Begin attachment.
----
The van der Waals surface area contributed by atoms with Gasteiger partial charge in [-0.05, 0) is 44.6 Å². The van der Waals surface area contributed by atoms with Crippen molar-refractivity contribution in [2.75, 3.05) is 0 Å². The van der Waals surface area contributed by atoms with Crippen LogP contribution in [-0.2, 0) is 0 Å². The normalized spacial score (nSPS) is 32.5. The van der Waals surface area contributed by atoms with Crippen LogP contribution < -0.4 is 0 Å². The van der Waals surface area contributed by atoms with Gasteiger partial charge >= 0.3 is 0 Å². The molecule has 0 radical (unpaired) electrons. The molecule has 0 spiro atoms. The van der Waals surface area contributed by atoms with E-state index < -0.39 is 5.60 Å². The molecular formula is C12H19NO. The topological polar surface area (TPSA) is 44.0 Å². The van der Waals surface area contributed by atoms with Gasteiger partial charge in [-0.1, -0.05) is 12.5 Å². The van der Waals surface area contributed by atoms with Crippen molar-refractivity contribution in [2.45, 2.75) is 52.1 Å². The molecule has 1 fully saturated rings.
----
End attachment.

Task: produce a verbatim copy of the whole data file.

The van der Waals surface area contributed by atoms with Gasteiger partial charge in [-0.05, 0) is 44.6 Å². The van der Waals surface area contributed by atoms with Crippen molar-refractivity contribution in [2.75, 3.05) is 0 Å². The van der Waals surface area contributed by atoms with Crippen LogP contribution in [-0.2, 0) is 0 Å². The normalized spacial score (nSPS) is 32.5. The van der Waals surface area contributed by atoms with Crippen LogP contribution < -0.4 is 0 Å². The van der Waals surface area contributed by atoms with Gasteiger partial charge >= 0.3 is 0 Å². The molecule has 0 radical (unpaired) electrons. The molecule has 0 spiro atoms. The van der Waals surface area contributed by atoms with E-state index < -0.39 is 5.60 Å². The molecular formula is C12H19NO. The topological polar surface area (TPSA) is 44.0 Å². The van der Waals surface area contributed by atoms with Gasteiger partial charge in [-0.1, -0.05) is 12.5 Å². The van der Waals surface area contributed by atoms with Crippen molar-refractivity contribution in [2.45, 2.75) is 52.1 Å². The molecule has 1 fully saturated rings.